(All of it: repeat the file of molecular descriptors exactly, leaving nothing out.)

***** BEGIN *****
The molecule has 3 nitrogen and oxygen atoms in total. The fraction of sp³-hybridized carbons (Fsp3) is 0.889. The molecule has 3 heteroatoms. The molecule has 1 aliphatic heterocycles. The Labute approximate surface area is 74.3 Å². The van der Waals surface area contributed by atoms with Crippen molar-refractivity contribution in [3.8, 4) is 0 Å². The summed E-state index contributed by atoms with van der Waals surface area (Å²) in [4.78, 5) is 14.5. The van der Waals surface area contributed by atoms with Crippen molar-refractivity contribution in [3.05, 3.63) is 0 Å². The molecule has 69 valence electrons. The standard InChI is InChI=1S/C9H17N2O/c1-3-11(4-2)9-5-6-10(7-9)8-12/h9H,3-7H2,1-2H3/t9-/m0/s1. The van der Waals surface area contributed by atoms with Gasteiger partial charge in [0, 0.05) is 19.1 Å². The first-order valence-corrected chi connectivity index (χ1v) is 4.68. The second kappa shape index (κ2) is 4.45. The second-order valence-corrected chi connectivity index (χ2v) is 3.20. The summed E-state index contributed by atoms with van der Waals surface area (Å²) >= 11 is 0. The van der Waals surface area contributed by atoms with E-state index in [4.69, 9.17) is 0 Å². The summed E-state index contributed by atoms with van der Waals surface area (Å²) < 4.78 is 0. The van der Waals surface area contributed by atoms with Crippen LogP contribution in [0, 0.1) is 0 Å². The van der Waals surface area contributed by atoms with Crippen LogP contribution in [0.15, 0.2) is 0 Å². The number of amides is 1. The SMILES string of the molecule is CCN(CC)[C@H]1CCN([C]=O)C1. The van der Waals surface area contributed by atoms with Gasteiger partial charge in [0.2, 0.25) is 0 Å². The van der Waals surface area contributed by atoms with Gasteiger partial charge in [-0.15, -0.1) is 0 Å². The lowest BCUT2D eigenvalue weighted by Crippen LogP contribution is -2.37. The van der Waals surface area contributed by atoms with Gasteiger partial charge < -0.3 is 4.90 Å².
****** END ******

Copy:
The molecule has 3 nitrogen and oxygen atoms in total. The fraction of sp³-hybridized carbons (Fsp3) is 0.889. The molecule has 3 heteroatoms. The molecule has 1 aliphatic heterocycles. The Labute approximate surface area is 74.3 Å². The van der Waals surface area contributed by atoms with Crippen molar-refractivity contribution in [3.8, 4) is 0 Å². The summed E-state index contributed by atoms with van der Waals surface area (Å²) in [4.78, 5) is 14.5. The van der Waals surface area contributed by atoms with Crippen molar-refractivity contribution in [3.05, 3.63) is 0 Å². The molecule has 69 valence electrons. The standard InChI is InChI=1S/C9H17N2O/c1-3-11(4-2)9-5-6-10(7-9)8-12/h9H,3-7H2,1-2H3/t9-/m0/s1. The van der Waals surface area contributed by atoms with Gasteiger partial charge in [0, 0.05) is 19.1 Å². The first-order valence-corrected chi connectivity index (χ1v) is 4.68. The second kappa shape index (κ2) is 4.45. The second-order valence-corrected chi connectivity index (χ2v) is 3.20. The summed E-state index contributed by atoms with van der Waals surface area (Å²) >= 11 is 0. The van der Waals surface area contributed by atoms with E-state index in [4.69, 9.17) is 0 Å². The summed E-state index contributed by atoms with van der Waals surface area (Å²) < 4.78 is 0. The van der Waals surface area contributed by atoms with Crippen LogP contribution in [0, 0.1) is 0 Å². The van der Waals surface area contributed by atoms with Crippen LogP contribution in [0.15, 0.2) is 0 Å². The number of amides is 1. The SMILES string of the molecule is CCN(CC)[C@H]1CCN([C]=O)C1. The van der Waals surface area contributed by atoms with Gasteiger partial charge in [0.2, 0.25) is 0 Å². The van der Waals surface area contributed by atoms with Gasteiger partial charge in [-0.15, -0.1) is 0 Å². The lowest BCUT2D eigenvalue weighted by Crippen LogP contribution is -2.37. The van der Waals surface area contributed by atoms with Gasteiger partial charge < -0.3 is 4.90 Å².